In virtually all cases, petitions must be filed within 90 days after the lower court enters judgment below, denies review, or refuses a request for a rehearing. (5) The clock starts ticking on the date the lower court takes action, not when a mandate is issued. (6)

The 90-day period can be extended "for good cause" for up to 60 days. (7) But extensions are "not favored," and except in the most extraordinary and compelling circumstances, a request for one must be filed at least 10 days before the petition is due. (8)

Tips for success

When filing a petition, it helps to follow some basic precepts:

Show that the ease presents an important issue of federal law. It is well established that state courts get the last word in disputes involving state law. (9) The Supreme Court simply will not take cases that present purely state-law questions, no matter how important they may be for the development of law or for society. The Court sees its role entirely as clarifying the meaning of federal law--the Constitution, laws, and treaties of the United States.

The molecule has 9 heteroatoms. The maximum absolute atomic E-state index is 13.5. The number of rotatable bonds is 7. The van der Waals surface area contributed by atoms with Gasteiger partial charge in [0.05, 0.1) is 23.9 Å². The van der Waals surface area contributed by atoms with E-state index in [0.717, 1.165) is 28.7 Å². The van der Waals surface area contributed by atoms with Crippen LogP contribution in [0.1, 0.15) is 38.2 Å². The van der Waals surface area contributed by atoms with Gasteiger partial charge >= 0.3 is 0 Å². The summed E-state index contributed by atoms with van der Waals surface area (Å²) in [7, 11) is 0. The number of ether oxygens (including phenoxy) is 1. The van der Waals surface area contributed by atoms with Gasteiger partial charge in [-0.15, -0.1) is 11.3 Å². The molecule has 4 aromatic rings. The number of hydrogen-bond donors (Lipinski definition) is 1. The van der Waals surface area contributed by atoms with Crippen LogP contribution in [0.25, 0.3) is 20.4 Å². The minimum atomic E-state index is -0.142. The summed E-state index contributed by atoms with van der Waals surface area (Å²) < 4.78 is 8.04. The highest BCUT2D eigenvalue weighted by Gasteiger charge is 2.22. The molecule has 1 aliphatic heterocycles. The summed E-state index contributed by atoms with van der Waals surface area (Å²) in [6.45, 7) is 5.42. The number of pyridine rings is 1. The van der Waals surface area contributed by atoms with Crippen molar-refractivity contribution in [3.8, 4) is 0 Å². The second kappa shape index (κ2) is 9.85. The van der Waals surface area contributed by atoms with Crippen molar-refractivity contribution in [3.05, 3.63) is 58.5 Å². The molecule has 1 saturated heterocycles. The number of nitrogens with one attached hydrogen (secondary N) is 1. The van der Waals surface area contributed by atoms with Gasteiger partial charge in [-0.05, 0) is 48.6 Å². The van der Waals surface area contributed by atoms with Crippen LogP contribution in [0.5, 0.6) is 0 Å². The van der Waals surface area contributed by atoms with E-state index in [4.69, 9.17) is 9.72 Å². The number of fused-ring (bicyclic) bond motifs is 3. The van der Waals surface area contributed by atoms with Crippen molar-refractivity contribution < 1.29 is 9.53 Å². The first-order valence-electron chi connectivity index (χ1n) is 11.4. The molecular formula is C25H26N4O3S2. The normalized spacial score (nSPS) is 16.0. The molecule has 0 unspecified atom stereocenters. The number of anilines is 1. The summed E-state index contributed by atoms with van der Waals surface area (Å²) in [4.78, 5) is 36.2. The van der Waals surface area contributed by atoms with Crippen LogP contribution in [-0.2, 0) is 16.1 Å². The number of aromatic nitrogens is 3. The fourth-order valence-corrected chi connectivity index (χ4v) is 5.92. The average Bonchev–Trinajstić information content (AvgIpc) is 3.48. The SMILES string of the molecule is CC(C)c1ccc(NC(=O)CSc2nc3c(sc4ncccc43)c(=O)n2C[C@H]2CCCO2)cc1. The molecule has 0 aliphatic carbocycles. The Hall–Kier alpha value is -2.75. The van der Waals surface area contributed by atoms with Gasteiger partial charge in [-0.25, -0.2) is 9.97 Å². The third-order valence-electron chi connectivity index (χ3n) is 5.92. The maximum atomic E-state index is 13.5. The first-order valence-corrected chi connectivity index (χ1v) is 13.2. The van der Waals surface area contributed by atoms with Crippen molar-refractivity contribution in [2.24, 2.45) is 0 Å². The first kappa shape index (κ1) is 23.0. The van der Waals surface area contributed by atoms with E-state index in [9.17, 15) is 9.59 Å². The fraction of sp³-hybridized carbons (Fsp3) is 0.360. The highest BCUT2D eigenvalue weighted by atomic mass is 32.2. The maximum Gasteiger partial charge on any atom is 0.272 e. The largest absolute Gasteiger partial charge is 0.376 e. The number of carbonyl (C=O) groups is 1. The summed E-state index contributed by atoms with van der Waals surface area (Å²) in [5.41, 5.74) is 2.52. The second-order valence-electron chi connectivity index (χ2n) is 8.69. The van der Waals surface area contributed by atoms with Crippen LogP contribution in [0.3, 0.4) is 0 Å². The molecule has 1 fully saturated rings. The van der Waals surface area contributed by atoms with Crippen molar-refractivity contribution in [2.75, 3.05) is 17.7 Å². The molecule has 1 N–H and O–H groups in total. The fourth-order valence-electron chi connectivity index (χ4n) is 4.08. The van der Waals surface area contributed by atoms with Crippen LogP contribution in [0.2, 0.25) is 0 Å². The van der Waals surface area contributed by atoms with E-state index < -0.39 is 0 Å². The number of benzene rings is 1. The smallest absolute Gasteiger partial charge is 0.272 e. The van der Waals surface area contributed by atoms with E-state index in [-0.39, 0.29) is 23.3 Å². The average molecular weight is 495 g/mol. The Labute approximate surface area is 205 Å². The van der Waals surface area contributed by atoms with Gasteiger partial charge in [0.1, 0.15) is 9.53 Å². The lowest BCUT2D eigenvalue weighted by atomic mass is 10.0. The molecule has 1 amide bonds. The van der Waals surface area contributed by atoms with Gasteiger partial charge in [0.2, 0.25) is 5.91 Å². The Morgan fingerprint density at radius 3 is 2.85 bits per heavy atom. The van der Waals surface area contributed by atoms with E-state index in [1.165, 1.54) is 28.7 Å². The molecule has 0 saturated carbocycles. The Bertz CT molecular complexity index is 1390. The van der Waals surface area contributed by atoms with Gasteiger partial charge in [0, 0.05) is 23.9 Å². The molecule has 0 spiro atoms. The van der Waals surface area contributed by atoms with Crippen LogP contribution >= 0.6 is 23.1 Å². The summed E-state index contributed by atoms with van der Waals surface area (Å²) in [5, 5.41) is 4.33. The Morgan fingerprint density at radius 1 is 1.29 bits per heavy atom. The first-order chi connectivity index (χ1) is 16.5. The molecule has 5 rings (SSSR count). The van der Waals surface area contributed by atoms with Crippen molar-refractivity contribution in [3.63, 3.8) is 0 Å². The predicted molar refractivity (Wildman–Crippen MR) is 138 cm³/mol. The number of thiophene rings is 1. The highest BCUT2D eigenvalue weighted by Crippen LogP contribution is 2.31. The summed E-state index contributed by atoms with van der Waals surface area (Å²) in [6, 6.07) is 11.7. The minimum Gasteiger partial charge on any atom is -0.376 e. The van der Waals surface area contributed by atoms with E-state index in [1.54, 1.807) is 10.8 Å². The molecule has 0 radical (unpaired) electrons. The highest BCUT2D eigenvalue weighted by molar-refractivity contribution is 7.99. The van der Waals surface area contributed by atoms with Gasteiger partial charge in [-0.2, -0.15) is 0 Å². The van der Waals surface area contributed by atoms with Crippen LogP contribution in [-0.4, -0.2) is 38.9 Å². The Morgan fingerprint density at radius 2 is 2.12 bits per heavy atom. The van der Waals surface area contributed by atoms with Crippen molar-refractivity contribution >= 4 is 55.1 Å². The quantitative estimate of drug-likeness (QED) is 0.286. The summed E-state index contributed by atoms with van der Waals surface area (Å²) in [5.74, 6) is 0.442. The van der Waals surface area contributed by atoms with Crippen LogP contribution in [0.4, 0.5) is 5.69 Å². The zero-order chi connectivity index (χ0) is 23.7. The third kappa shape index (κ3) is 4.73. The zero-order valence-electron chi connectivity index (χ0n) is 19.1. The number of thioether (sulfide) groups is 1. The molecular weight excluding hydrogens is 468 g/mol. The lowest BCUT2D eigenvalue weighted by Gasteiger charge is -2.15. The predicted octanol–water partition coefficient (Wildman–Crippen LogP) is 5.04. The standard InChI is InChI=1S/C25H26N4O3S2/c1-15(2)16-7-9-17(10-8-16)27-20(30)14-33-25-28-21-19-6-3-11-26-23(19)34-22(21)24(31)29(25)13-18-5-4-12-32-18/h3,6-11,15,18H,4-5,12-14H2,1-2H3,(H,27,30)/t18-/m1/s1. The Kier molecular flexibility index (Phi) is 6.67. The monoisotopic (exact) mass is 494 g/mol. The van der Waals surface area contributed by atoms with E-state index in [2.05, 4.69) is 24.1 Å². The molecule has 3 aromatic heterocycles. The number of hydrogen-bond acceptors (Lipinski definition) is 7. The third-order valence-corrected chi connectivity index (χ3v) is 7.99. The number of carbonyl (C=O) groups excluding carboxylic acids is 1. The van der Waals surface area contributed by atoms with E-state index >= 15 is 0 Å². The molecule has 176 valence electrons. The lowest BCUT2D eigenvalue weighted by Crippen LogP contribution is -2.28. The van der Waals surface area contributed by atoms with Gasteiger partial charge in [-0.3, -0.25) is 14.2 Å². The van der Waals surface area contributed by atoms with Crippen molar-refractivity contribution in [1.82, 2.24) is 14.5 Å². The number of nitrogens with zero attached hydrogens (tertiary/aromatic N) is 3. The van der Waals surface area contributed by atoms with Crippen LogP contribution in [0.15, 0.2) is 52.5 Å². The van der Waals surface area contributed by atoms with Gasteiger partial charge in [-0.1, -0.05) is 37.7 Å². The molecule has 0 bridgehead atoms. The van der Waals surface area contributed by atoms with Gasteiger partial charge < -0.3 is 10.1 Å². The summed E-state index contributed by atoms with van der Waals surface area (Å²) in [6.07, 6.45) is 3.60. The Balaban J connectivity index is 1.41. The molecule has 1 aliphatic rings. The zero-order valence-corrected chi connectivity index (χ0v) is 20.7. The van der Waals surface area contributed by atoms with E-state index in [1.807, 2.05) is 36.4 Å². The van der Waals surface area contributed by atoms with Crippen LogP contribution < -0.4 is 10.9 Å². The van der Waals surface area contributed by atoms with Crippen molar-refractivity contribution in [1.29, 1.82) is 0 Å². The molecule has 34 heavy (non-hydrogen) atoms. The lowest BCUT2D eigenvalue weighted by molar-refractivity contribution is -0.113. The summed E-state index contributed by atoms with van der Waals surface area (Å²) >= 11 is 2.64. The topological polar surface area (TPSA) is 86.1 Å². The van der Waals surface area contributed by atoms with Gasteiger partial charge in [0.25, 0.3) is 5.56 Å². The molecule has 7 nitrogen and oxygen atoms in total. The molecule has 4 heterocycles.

Therefore, a petition writer's key tasks are convincing the Court that the case presents a significant question of federal law and that this case, rather than others that may present the same issue, is the best one to resolve the issue.

Commentators have recognized that as the Court's docket has shrunk, the justices have been more inclined to limit review to questions they regard as important nationally. (10) But even if the justices believe a petition raises an issue of appropriate national importance, they will vote to grant certiorari only if they are also convinced that the case is the right one to decide the issue it presents.

Showing that a question of federal law is important can be achieved many ways. For example, the petition could point out that the issue affects a large number of people or cases, or that the value of the interests involved is significant. To demonstrate that a case is the right one, the petition might argue, for example, that the facts are uniquely representative of cases involving similar issues or that the record supporting the lower courts' decision is more complete in this case than in others.